Fonterra has published a farm gate milk price manual which shows the link between global dairy prices, the amount farmers are paid and the retail price of milk here.
The Statement shows that the 2011 Farmgate Milk Price of $7.60 per kilogram of milksolids (kgMS) was based on revenue of $9.51 per kgMS, less cash and capital costs totaling $1.91 per kgMS.
The 2011 Farmgate Milk Price is $1.50 higher than the previous 2010 Season’s $6.10 per kgMS. This is driven by an increase of $1.56 in net revenue, offset slightly by an increase of 6 cents in costs.
“These figures demonstrate what Fonterra has been saying all along – that the price New Zealand farmers are paid for milk, which in turn flows into retail dairy prices, reflects global prices for dairy commodities,” said Fonterra’s chief financial officer Jonathan Mason.
The 2011 milksolids payment to farmers of $7.60 per kgMS equates to approximately 66 cents per litre of liquid milk.
Over the past two Seasons, net revenues have increased $2.96, or 45%, but in the same period costs have increased by 8 cents or 4% – roughly in line with inflation.
When we export most of our milk, the global market price has a big influence on both the payout to farmers and the retail price.
Green Party MP Sue Kedgley gets the link but says:
“The Milk Price Manual confirms that Fonterra largely bases the domestic price of milk on the global price Fonterra would get by selling milk solids overseas,” said Ms Kedgley.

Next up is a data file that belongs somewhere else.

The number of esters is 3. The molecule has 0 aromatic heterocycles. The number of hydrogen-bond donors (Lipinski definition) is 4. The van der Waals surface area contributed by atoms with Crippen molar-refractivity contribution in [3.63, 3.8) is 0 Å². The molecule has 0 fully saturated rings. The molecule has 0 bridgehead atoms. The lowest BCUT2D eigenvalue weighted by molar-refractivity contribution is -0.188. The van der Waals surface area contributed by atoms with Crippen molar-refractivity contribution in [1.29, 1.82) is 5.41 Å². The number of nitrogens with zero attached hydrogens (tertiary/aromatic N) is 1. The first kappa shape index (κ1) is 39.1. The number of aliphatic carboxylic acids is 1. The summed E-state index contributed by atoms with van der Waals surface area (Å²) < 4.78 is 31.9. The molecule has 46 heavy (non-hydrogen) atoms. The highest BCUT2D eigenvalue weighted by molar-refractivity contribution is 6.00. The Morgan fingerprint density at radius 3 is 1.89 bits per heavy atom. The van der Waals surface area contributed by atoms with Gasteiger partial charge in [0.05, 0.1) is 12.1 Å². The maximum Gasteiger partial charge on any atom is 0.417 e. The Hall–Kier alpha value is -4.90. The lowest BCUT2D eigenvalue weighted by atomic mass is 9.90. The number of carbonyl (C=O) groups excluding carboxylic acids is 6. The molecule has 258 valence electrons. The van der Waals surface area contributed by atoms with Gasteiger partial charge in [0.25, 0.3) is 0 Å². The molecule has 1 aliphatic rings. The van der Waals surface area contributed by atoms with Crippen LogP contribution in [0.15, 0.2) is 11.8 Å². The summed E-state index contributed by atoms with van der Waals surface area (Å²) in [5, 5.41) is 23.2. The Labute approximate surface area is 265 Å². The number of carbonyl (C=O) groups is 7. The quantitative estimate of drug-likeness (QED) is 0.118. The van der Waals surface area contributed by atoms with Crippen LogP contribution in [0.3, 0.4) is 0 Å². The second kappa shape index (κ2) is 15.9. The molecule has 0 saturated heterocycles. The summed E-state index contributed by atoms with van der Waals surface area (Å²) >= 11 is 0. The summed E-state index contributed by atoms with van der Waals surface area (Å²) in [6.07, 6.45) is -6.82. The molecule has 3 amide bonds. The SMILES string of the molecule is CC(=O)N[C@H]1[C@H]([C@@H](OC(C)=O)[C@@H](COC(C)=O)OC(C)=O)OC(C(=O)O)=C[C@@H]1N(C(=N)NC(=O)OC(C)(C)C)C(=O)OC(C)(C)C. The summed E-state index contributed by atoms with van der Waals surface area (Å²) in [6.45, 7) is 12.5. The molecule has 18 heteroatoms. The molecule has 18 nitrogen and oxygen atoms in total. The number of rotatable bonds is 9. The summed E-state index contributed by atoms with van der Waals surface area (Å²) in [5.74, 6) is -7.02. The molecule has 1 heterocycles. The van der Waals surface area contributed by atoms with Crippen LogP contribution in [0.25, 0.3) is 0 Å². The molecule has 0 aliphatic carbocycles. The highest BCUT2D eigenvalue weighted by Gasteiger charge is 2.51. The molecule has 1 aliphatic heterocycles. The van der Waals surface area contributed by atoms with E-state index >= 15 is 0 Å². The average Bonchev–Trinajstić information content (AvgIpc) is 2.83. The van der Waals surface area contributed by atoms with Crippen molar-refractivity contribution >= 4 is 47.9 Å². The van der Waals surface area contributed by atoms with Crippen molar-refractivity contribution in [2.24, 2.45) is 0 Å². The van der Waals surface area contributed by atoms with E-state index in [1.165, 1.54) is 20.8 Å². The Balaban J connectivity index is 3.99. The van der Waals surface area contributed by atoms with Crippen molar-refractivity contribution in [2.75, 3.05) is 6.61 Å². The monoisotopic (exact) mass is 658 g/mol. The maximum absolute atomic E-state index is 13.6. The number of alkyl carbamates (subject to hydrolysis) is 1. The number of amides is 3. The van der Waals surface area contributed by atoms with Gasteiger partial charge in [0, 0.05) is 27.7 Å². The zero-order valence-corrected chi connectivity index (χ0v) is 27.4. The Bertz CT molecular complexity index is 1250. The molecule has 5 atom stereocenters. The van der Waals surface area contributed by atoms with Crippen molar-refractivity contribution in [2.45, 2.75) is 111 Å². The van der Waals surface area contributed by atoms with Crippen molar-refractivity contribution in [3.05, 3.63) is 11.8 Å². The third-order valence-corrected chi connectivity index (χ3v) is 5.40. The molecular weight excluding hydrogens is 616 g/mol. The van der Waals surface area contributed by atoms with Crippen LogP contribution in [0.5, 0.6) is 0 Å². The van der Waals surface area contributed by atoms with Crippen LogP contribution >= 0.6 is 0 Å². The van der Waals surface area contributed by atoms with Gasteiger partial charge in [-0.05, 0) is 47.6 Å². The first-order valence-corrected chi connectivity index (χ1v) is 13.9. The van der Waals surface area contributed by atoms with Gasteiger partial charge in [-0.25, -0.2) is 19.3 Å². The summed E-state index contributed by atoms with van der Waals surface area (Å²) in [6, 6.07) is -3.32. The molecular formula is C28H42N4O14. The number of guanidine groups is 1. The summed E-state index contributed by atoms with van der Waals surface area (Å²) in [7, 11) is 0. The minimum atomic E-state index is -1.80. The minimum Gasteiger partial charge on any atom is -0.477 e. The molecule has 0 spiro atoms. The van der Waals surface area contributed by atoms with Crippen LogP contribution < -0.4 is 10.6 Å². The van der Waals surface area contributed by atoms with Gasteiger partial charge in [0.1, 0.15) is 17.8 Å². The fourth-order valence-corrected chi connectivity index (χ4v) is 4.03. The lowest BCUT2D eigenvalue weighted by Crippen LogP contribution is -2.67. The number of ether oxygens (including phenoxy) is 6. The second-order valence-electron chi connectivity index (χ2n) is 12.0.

“We have heard evidence during the Select Committee Milk Price inquiry that the global milk price is hugely inflated by speculators trading in milk.
“This means that New Zealanders ability to pay for a staple food product is being adversely affected by global commodity speculators.
“The Green Party considers that domestic milk prices should not be determined by an inflated global milk price,” said Ms Kedgley.
“We consider a good first step in tackling this issue would be for the domestic price of milk to be set by set by an independent body or Commissioner, not Fonterra.”
Welcome to the socialist republic where the company which produces the milk would have to accept the price set by a commissioner.
The Argentinean government tried to keep the domestic price of beef down by imposing exorbitant taxes on exports. Famers faced with that market signal gave up on cattle and swapped to growing soya which gave them better returns.
Farmers here would make a similar response to an attempt to depress the domestic milk price which, in effect, would mean they were subsidising consumers.
If the Green Party wants to be taken seriously it’s MPs need to get a better grasp of economics.
They could start by looking at the law of supply and demand and the relationship between them and prices.